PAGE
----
Carrots and sticks can go only so far in driving cultural change, according to Jennifer Czaplewski, senior director of cybersecurity at Target. So, when she and her team set out to improve the retail giant's DevSecOps culture, Czaplewski turned to organizational psychology -- the study of how people behave in the workplace.
In a presentation at RSA Conference 2023, Czaplewski explained how the concept of organizational commitment affects DevSecOps culture. Organizational commitment describes the level of engagement individuals feel toward their jobs or employers, stemming from a sense of obligation (normative commitment), necessity (continuance commitment) or desire (affective commitment).
"If we're talking about security and the only reason developers are doing the right thing is because they feel a sense of obligation or because they don't want to lose their jobs, it's not going to be their best work," Czaplewski said. "They're not going to blow us away."
Her aim then became to encourage affective commitment -- the most powerful type of organizational commitment -- which would drive developers to uphold Target's DevSecOps culture because they wanted to.
In pursuit of this goal, Czaplewski's team next considered the concept of psychological contracts -- in this case, developers' beliefs about how their relationships with security should work. Psychological contracts can be formal -- e.g., an enterprise security policy -- informal or subconscious.
Jennifer CzaplewskiSenior director of cybersecurity, Target
"We have more than 4,000 developers at Target, each of whom has a whole bunch of expectations about how the security team should behave -- some they aren't even aware of," Czaplewski said. "Start thinking about what people might expect of you, whether formally, informally or subconsciously."
When the security team meets or exceeds psychological contracts, she added, developers' affective commitment grows -- leading to a stronger and more effective DevSecOps culture.
Psychological contracts at work
In considering how to earn developers' trust and buy-in, Czaplewski and her team committed themselves to the following psychological contract terms. These product security values form the foundation of Target's DevSecOps culture.
- Meet developers where they work. The AppSec team aims to embed security directly into developers' existing tool sets and workflows to minimize inconvenience and maximize efficiency.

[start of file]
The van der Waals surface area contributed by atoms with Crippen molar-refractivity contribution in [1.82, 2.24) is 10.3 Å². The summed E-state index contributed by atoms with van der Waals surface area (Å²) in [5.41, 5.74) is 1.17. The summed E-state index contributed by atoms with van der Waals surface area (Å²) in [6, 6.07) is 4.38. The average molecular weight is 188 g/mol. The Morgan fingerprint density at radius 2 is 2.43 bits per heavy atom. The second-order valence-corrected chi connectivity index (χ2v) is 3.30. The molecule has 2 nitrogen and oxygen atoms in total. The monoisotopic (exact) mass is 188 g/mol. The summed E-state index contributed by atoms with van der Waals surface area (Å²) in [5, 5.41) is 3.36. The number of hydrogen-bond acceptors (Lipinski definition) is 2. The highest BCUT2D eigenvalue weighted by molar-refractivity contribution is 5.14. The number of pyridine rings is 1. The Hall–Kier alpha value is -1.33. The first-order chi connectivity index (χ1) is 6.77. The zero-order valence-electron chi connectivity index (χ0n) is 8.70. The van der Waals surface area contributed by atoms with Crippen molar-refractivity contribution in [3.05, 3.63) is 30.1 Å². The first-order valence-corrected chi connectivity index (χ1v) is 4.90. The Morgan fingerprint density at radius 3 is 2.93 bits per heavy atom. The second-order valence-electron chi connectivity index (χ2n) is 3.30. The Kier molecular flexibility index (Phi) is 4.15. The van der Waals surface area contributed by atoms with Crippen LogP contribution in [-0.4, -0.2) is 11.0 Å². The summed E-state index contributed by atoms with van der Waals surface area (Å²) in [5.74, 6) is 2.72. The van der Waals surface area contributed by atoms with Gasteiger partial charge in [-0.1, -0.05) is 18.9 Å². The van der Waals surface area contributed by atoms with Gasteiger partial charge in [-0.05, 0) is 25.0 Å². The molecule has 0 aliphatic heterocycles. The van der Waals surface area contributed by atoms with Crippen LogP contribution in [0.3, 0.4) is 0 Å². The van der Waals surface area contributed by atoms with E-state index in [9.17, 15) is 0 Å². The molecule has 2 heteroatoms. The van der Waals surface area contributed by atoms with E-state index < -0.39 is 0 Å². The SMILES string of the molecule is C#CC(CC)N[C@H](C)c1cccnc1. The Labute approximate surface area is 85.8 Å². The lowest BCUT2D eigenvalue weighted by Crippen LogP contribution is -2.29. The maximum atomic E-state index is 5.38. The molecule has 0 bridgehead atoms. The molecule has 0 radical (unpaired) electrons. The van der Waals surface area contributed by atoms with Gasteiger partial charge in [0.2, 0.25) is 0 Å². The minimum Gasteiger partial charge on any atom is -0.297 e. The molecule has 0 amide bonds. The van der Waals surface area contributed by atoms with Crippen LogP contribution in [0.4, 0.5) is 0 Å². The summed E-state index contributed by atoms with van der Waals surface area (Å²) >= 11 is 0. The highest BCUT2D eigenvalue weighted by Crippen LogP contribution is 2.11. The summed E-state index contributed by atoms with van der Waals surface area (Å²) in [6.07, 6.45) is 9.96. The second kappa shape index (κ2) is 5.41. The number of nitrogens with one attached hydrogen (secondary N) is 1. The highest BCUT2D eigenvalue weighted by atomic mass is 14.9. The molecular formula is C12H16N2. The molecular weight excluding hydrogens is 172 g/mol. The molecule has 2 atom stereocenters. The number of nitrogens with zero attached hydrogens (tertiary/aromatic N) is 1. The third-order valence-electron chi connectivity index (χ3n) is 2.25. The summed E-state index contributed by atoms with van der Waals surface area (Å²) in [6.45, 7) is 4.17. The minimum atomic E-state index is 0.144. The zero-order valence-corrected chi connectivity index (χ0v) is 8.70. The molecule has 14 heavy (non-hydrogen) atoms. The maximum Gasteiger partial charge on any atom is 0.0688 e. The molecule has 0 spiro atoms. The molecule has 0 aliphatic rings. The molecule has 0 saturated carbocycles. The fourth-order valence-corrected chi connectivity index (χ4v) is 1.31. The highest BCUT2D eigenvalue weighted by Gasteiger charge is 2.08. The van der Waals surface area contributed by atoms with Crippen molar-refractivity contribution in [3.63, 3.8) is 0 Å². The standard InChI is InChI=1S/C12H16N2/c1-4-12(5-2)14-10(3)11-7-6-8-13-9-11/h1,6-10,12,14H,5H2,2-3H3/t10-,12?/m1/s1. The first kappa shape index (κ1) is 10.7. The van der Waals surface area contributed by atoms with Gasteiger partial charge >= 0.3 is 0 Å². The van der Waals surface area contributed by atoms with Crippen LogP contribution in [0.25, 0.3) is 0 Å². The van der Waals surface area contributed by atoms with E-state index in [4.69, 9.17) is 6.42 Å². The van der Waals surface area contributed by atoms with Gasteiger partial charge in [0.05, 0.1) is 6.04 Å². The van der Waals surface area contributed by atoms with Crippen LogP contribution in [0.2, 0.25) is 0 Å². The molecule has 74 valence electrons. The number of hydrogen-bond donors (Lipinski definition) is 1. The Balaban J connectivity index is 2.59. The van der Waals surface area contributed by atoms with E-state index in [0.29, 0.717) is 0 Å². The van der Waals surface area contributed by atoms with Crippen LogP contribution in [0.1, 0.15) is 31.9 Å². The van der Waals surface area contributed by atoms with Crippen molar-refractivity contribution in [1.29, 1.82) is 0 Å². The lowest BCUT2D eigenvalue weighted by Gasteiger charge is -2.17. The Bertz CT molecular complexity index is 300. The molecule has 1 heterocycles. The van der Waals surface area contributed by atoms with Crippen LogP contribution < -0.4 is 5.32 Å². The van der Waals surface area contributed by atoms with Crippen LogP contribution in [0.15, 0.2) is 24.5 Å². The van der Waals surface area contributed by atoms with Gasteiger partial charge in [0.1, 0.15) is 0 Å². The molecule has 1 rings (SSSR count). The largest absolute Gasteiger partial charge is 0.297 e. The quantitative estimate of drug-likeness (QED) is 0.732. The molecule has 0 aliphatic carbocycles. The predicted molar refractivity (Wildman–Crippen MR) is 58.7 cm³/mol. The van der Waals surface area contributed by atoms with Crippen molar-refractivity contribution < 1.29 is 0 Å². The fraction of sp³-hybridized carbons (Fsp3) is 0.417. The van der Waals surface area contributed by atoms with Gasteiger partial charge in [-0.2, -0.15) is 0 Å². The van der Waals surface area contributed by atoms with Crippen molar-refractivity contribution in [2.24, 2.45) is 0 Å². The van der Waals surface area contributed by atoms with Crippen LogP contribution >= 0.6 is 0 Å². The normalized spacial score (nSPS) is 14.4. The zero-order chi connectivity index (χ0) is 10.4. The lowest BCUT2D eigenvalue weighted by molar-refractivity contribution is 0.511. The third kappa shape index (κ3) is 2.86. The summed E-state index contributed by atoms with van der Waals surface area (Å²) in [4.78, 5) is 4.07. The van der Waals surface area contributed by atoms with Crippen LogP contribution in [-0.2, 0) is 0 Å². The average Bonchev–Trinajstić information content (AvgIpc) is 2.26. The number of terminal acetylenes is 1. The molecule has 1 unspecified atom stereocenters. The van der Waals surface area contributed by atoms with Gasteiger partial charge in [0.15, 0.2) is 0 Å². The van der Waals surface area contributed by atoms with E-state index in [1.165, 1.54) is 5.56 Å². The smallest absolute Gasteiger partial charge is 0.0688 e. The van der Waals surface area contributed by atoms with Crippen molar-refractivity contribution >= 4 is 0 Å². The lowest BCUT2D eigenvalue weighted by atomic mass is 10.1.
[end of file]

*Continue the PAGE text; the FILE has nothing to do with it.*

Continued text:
- Offer end-to-end support. "It's a lot easier to find security flaws than it is to fix them," Czaplewski said, adding that, to be better partners to developers, Target's security team is training in coding practices. "When we find a vulnerability or something in a pen test, we can help fix those things rather than just throwing them over the wall."
- Make the right way the easiest way. It should be easier for a developer to do something securely than to do it insecurely.
"We can't roll out our 'mission accomplished' banner on any of this," Czaplewski added. "But it's our North Star, and we're really vocal about it with our developer community."
DevSecOps culture in action
To uphold these psychological contracts, Target's AppSec team had to make some changes on the ground. "We used to send developers tons of emails, lots of spreadsheets and a whole bunch of PDFs," Czaplewski said. "We'd say, 'Here's what the pen testing team found; here are your deadlines; get to work.'"
But, from a developer's perspective, synthesizing and prioritizing that information was frustrating and difficult -- a psychological contract violation.
In response, Czaplewski's team created a centralized system it calls Product Intelligence, which generates a security score for each software product and acts as a one-stop shop for actionable DevSecOps data.
"The scoring is consistent across all products at Target, so it's really easy for developers to understand the relative health of their application," Czaplewski said, adding that clarity and transparency is key in creating a healthy DevSecOps culture. "They don't have to trust us -- they can see for themselves."
Scores range from 300 to 850 and are calculated using the following breakdown:
- Findings and vulnerabilities (40%). Are developers closing vulnerabilities on schedule?
- Security services (40%). Are developers using available services -- such as static scanning, software composition analysis and pen testing -- to improve the product's security?
- Security culture (15%). Is the product team's security champion attending relevant meetings and trainings? Are developers performing measurable security-related behaviors, such as completing annual product security trainings, reporting phishing simulation emails, etc.?
- Security incidents (5%). Has the product caused a security event in the past six months?
Importantly, the Product Intelligence system also shows developers a prioritized to-do list for improving a product's security score. "They don't need to know how to sift through the information and decide if it's better to close this vulnerability or that one," Czaplewski said. "We outline it for them, and they can see how many points their score will go up if they take the right action."